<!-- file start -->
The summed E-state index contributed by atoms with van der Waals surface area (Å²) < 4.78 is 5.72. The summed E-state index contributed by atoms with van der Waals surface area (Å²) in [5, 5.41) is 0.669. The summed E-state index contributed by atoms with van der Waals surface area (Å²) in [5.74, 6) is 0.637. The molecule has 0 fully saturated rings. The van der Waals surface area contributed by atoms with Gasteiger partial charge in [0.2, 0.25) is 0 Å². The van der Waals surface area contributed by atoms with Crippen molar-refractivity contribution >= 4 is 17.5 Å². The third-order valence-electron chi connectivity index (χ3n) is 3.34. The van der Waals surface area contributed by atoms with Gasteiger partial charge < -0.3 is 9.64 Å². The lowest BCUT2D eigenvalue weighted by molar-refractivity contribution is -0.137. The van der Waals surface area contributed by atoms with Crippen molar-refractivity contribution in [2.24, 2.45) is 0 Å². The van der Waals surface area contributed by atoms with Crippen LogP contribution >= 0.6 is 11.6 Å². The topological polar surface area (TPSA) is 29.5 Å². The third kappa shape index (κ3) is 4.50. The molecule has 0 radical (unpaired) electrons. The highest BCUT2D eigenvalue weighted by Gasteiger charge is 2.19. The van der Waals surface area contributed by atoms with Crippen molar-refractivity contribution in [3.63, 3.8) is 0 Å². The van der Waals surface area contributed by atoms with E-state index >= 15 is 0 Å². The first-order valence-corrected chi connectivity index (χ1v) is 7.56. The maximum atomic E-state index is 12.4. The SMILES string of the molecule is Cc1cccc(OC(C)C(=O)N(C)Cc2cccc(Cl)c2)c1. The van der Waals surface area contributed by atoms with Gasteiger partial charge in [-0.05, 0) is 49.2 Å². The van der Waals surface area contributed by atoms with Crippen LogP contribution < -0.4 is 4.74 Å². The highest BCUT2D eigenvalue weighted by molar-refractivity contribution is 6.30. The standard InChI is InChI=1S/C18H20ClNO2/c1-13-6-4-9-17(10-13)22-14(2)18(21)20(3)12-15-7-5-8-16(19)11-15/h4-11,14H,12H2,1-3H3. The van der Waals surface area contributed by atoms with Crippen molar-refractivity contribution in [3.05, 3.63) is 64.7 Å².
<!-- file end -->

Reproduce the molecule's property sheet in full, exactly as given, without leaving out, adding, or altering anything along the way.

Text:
The summed E-state index contributed by atoms with van der Waals surface area (Å²) < 4.78 is 5.72. The summed E-state index contributed by atoms with van der Waals surface area (Å²) in [5, 5.41) is 0.669. The summed E-state index contributed by atoms with van der Waals surface area (Å²) in [5.74, 6) is 0.637. The molecule has 0 fully saturated rings. The van der Waals surface area contributed by atoms with Gasteiger partial charge in [0.2, 0.25) is 0 Å². The van der Waals surface area contributed by atoms with Crippen molar-refractivity contribution >= 4 is 17.5 Å². The third-order valence-electron chi connectivity index (χ3n) is 3.34. The van der Waals surface area contributed by atoms with Gasteiger partial charge < -0.3 is 9.64 Å². The lowest BCUT2D eigenvalue weighted by molar-refractivity contribution is -0.137. The van der Waals surface area contributed by atoms with Crippen molar-refractivity contribution in [2.24, 2.45) is 0 Å². The van der Waals surface area contributed by atoms with Crippen LogP contribution >= 0.6 is 11.6 Å². The topological polar surface area (TPSA) is 29.5 Å². The third kappa shape index (κ3) is 4.50. The molecule has 0 radical (unpaired) electrons. The highest BCUT2D eigenvalue weighted by Gasteiger charge is 2.19. The van der Waals surface area contributed by atoms with Crippen molar-refractivity contribution in [3.63, 3.8) is 0 Å². The van der Waals surface area contributed by atoms with E-state index >= 15 is 0 Å². The first-order valence-corrected chi connectivity index (χ1v) is 7.56. The maximum atomic E-state index is 12.4. The SMILES string of the molecule is Cc1cccc(OC(C)C(=O)N(C)Cc2cccc(Cl)c2)c1. The van der Waals surface area contributed by atoms with Gasteiger partial charge in [-0.05, 0) is 49.2 Å². The van der Waals surface area contributed by atoms with Crippen LogP contribution < -0.4 is 4.74 Å². The highest BCUT2D eigenvalue weighted by molar-refractivity contribution is 6.30. The standard InChI is InChI=1S/C18H20ClNO2/c1-13-6-4-9-17(10-13)22-14(2)18(21)20(3)12-15-7-5-8-16(19)11-15/h4-11,14H,12H2,1-3H3. The van der Waals surface area contributed by atoms with Crippen molar-refractivity contribution in [3.05, 3.63) is 64.7 Å².